The infill inside your 3D printed part plays a very important role in the overall strength of your model. The infill is responsible for connecting the outer shells of your 3D print, and must also support the upper surfaces that will be printed on top of the infill. If your infill appears to be weak or stringy, you may want to adjust a few settings within the software to add additional strength to this section of your print.
Try alternate infill patterns
One of the first settings you should investigate is the infill pattern that is used for your print. You can find this setting by clicking “Edit Process Settings” and going to the Infill tab. The “Internal Fill Pattern” determines what pattern is used for the interior of your part. Some patterns tend to be more solid than others. For example, Grid, Triangular, and Solid Honeycomb are all strong infill patterns. Other patterns like Rectilinear and Fast Honeycomb may sacrifice some strength for faster printing speeds. If you are having trouble producing strong reliable infill, try a different pattern to see if it makes a difference.
Lower the print speed
The infill is typically printed faster than any other portion of your 3D print. If you try to print the infill too fast, the extruder won’t be able to keep up and you will start to notice under-extrusion on the inside of your part. This under-extrusion will tend to create weak, stringy infill since the nozzle is not able to extrude as much plastic as the software would like. If you have tried several infill patterns, but continue to have problems with weak infill, try reducing the print speed. To do this, click “Edit Process Settings” and select the Speeds tab. Adjust the “Default Printing Speed”, which directly controls the speed that is used for the infill. For example, if you were previously printing at 3600 mm/min (60 mm/s), try decreasing that value by 50% to see if the infill starts to become stronger and more solid.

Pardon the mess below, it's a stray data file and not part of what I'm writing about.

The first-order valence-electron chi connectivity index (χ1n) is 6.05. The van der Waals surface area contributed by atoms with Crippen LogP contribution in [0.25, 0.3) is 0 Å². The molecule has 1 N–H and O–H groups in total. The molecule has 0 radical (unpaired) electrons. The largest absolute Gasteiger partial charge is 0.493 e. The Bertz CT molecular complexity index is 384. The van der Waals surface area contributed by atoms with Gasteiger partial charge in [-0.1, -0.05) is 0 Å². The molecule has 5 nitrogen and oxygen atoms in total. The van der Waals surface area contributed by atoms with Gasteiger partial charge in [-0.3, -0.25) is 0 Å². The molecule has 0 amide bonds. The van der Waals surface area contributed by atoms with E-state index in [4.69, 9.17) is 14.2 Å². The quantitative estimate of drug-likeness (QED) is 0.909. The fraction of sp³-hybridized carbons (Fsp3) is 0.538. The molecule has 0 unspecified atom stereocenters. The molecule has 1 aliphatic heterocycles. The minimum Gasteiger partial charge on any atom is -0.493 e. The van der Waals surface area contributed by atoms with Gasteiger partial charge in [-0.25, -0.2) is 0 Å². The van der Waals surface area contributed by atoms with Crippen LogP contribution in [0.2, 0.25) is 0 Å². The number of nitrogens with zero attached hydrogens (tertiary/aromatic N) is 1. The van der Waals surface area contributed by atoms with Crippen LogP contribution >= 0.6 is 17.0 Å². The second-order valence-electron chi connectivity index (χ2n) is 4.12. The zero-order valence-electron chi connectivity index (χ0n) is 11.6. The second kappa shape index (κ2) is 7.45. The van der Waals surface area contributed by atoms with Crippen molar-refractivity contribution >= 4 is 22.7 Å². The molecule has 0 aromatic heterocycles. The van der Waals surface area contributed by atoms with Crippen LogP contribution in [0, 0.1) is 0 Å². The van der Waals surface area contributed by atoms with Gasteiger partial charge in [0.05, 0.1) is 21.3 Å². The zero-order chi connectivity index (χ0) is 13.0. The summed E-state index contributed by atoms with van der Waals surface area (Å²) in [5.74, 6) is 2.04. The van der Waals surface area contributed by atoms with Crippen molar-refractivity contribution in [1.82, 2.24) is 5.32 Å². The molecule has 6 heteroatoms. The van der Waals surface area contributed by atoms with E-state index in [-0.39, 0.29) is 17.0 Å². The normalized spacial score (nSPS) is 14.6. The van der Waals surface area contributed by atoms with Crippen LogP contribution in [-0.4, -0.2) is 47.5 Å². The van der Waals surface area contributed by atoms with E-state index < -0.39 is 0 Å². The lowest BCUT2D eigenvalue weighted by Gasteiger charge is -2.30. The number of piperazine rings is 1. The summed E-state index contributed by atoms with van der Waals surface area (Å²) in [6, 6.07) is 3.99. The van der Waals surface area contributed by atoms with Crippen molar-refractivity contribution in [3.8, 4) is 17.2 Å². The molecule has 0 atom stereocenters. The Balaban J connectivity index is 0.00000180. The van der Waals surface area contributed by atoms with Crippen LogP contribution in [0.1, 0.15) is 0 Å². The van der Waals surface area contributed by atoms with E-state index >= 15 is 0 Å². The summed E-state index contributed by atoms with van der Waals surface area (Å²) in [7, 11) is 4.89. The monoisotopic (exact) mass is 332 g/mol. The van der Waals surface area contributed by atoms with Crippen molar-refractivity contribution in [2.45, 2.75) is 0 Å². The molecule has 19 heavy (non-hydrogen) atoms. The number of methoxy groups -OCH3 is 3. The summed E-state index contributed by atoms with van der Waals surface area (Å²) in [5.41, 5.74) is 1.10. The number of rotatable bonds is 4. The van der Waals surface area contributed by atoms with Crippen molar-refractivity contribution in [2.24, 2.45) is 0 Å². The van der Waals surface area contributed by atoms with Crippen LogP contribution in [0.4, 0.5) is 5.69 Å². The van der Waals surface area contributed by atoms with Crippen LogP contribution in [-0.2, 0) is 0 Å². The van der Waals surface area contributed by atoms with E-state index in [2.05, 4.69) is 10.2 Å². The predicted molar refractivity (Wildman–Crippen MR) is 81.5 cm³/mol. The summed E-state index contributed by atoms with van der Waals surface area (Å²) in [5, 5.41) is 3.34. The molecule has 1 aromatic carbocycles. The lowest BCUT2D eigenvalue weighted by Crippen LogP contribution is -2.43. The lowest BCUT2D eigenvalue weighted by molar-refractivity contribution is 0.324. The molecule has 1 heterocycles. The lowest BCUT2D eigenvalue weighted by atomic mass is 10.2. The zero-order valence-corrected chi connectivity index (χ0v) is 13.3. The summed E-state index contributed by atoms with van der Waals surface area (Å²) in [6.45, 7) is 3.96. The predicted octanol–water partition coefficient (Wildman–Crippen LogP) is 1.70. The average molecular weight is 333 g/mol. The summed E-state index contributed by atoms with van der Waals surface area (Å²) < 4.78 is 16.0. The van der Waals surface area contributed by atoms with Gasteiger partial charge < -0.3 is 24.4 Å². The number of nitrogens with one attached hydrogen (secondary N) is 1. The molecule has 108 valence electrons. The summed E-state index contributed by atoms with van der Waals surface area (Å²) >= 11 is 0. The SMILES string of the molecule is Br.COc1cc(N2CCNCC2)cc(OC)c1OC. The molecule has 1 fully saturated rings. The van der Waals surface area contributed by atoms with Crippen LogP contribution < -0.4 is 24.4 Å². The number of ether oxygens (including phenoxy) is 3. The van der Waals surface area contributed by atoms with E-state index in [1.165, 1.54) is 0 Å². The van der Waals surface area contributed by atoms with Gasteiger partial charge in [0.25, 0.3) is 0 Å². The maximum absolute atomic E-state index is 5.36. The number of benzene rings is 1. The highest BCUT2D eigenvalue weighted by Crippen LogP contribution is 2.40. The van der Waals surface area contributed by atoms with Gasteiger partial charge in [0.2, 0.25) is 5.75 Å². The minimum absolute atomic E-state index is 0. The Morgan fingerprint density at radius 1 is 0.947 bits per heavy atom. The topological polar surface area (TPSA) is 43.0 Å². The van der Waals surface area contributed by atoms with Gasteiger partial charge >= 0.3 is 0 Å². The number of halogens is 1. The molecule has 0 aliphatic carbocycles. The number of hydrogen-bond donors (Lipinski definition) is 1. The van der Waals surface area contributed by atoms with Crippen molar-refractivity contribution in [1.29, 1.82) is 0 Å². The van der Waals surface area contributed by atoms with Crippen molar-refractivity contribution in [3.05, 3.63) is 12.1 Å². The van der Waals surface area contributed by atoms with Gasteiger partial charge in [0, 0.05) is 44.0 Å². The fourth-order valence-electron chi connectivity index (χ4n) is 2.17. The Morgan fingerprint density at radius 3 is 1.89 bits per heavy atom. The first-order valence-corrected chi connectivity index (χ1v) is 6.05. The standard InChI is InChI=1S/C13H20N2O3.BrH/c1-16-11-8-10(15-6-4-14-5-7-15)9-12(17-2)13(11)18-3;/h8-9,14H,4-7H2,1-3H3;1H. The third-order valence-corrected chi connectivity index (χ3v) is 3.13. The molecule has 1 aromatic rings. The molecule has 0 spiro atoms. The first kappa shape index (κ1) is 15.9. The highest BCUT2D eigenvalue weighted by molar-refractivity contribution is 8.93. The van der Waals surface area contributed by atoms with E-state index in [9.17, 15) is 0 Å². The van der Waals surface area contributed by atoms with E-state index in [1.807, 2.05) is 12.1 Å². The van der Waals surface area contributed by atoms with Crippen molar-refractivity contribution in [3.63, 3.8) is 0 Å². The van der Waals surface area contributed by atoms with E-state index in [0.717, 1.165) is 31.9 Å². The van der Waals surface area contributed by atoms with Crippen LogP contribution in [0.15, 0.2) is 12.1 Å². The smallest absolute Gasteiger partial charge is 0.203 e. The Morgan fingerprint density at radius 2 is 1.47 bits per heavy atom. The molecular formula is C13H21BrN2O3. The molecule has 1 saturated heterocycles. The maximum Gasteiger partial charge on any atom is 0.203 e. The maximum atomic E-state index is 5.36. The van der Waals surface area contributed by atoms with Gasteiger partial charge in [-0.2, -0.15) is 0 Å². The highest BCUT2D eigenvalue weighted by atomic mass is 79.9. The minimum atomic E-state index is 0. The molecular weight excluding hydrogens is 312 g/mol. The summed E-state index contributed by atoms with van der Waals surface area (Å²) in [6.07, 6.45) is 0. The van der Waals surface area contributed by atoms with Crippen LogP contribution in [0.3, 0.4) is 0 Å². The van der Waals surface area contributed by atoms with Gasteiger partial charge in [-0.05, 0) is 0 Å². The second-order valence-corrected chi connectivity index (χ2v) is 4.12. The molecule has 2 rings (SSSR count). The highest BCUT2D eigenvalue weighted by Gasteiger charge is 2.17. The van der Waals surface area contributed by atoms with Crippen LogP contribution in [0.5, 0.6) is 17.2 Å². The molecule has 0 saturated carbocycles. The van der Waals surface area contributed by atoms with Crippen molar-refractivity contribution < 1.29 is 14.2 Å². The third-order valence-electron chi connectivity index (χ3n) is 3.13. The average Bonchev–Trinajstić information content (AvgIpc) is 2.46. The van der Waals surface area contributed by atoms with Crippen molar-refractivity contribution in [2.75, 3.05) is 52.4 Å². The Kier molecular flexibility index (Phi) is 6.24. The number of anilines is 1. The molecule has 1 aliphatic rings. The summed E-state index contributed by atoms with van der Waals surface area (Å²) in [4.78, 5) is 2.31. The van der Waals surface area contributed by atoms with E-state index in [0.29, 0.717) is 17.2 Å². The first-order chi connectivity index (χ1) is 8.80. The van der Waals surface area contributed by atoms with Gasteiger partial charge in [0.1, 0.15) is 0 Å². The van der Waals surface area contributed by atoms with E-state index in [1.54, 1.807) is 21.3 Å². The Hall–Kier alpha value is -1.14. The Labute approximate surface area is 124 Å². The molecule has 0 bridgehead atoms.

Increase the infill extrusion width
Another very powerful feature within Simplify3D is the ability to modify the extrusion width that is used for the infill of your part. For example, you could print the outline perimeters with a very fine 0.4mm extrusion width, but transition to a 0.8mm extrusion width for the infill. This will create thicker, stronger infill walls that greatly improve the strength of your 3D printed part. To adjust this setting, click “Edit Process Settings” and select the Infill tab. The “Infill Extrusion Width” is set as a percentage of the normal extrusion width. For example, if you enter a value of 200%, the infill extrusions will be twice as thick as the outline perimeters. One thing to keep in mind when adjusting this setting is that the software must also maintain the infill percentage that you specify. So if you set the infill extrusion width to 200%, the infill will use twice as much plastic for each line. To maintain the same infill percentage, the infill lines must be spaced further apart. For this reason, many users tend to increase their infill percentage after increasing the infill extrusion width.
Not Extruding at Start of Print
Printer does not extrude plastic at the beginning of the print
Not Sticking to the Bed
The first layer does not stick to the bed and the print quickly fails
Printer does not extrude enough plastic, gaps between perimeters and infill
Stringing or Oozing
Lots of strings and hairs left behind when moving between different sections of the print
Plastic is being ground away until the filament no longer moves, otherwise known as “stripped” filament